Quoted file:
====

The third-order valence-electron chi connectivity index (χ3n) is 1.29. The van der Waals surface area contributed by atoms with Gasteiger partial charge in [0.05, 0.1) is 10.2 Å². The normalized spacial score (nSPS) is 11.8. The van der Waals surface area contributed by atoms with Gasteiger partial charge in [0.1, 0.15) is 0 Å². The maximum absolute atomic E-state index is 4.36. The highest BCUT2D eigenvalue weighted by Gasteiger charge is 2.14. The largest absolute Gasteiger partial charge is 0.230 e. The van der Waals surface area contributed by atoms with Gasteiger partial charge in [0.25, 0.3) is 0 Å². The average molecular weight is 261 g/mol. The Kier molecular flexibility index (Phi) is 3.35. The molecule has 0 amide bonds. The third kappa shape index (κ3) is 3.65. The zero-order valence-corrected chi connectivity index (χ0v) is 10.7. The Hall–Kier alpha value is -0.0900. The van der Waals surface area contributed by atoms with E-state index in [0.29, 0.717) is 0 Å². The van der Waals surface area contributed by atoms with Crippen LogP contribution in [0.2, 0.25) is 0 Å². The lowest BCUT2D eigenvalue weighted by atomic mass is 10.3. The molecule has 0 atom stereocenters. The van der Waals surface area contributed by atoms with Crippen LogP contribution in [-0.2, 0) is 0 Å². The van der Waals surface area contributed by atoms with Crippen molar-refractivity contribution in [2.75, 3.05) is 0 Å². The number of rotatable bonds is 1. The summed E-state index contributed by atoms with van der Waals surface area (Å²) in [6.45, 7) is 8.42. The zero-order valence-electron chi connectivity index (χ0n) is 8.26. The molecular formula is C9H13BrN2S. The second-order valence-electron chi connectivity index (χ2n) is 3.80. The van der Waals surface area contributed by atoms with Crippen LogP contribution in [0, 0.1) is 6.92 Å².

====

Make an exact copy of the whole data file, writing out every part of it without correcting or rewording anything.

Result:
The third-order valence-electron chi connectivity index (χ3n) is 1.29. The van der Waals surface area contributed by atoms with Gasteiger partial charge in [0.05, 0.1) is 10.2 Å². The normalized spacial score (nSPS) is 11.8. The van der Waals surface area contributed by atoms with Gasteiger partial charge in [0.1, 0.15) is 0 Å². The maximum absolute atomic E-state index is 4.36. The highest BCUT2D eigenvalue weighted by Gasteiger charge is 2.14. The largest absolute Gasteiger partial charge is 0.230 e. The van der Waals surface area contributed by atoms with Gasteiger partial charge in [0.25, 0.3) is 0 Å². The average molecular weight is 261 g/mol. The Kier molecular flexibility index (Phi) is 3.35. The molecule has 0 amide bonds. The third kappa shape index (κ3) is 3.65. The zero-order valence-corrected chi connectivity index (χ0v) is 10.7. The Hall–Kier alpha value is -0.0900. The van der Waals surface area contributed by atoms with E-state index in [0.29, 0.717) is 0 Å². The van der Waals surface area contributed by atoms with Crippen LogP contribution in [0.2, 0.25) is 0 Å². The lowest BCUT2D eigenvalue weighted by atomic mass is 10.3. The molecule has 0 atom stereocenters. The van der Waals surface area contributed by atoms with Crippen LogP contribution in [-0.2, 0) is 0 Å². The van der Waals surface area contributed by atoms with Crippen molar-refractivity contribution in [2.75, 3.05) is 0 Å². The number of rotatable bonds is 1. The summed E-state index contributed by atoms with van der Waals surface area (Å²) in [6.45, 7) is 8.42. The zero-order valence-electron chi connectivity index (χ0n) is 8.26. The molecular formula is C9H13BrN2S. The second-order valence-electron chi connectivity index (χ2n) is 3.80. The van der Waals surface area contributed by atoms with Crippen LogP contribution in [0, 0.1) is 6.92 Å².